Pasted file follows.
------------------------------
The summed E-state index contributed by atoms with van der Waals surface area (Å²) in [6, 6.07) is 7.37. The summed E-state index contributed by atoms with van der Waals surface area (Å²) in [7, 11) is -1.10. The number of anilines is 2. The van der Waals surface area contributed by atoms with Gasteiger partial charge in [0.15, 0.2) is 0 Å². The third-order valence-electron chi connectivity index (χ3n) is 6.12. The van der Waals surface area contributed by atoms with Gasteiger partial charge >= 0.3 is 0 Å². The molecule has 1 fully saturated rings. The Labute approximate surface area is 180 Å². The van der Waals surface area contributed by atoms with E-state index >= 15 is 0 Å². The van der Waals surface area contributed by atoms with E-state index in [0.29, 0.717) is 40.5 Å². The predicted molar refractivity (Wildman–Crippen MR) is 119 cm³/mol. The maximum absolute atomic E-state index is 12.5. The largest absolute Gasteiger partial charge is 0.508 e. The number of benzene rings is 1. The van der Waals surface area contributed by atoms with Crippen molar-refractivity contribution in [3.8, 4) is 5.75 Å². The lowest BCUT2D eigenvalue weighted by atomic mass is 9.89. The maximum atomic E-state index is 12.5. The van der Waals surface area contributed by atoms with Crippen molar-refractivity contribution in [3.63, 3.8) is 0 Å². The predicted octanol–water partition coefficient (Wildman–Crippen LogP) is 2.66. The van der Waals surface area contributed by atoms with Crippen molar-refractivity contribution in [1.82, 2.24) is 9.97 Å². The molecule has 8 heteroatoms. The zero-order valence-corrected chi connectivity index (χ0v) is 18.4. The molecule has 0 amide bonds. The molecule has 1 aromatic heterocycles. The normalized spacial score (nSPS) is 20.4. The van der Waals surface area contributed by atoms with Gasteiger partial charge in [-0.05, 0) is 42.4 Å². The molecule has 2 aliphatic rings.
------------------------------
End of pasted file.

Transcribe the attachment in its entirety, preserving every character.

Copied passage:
The summed E-state index contributed by atoms with van der Waals surface area (Å²) in [6, 6.07) is 7.37. The summed E-state index contributed by atoms with van der Waals surface area (Å²) in [7, 11) is -1.10. The number of anilines is 2. The van der Waals surface area contributed by atoms with Gasteiger partial charge in [0.15, 0.2) is 0 Å². The third-order valence-electron chi connectivity index (χ3n) is 6.12. The van der Waals surface area contributed by atoms with Gasteiger partial charge >= 0.3 is 0 Å². The molecule has 1 fully saturated rings. The Labute approximate surface area is 180 Å². The van der Waals surface area contributed by atoms with E-state index >= 15 is 0 Å². The van der Waals surface area contributed by atoms with E-state index in [0.29, 0.717) is 40.5 Å². The predicted molar refractivity (Wildman–Crippen MR) is 119 cm³/mol. The maximum absolute atomic E-state index is 12.5. The largest absolute Gasteiger partial charge is 0.508 e. The number of benzene rings is 1. The van der Waals surface area contributed by atoms with Crippen molar-refractivity contribution in [3.8, 4) is 5.75 Å². The lowest BCUT2D eigenvalue weighted by atomic mass is 9.89. The maximum atomic E-state index is 12.5. The van der Waals surface area contributed by atoms with Crippen molar-refractivity contribution in [3.63, 3.8) is 0 Å². The predicted octanol–water partition coefficient (Wildman–Crippen LogP) is 2.66. The van der Waals surface area contributed by atoms with Crippen molar-refractivity contribution in [1.82, 2.24) is 9.97 Å². The molecule has 8 heteroatoms. The zero-order valence-corrected chi connectivity index (χ0v) is 18.4. The molecule has 0 amide bonds. The molecule has 1 aromatic heterocycles. The normalized spacial score (nSPS) is 20.4. The van der Waals surface area contributed by atoms with Gasteiger partial charge in [-0.05, 0) is 42.4 Å². The molecule has 2 aliphatic rings.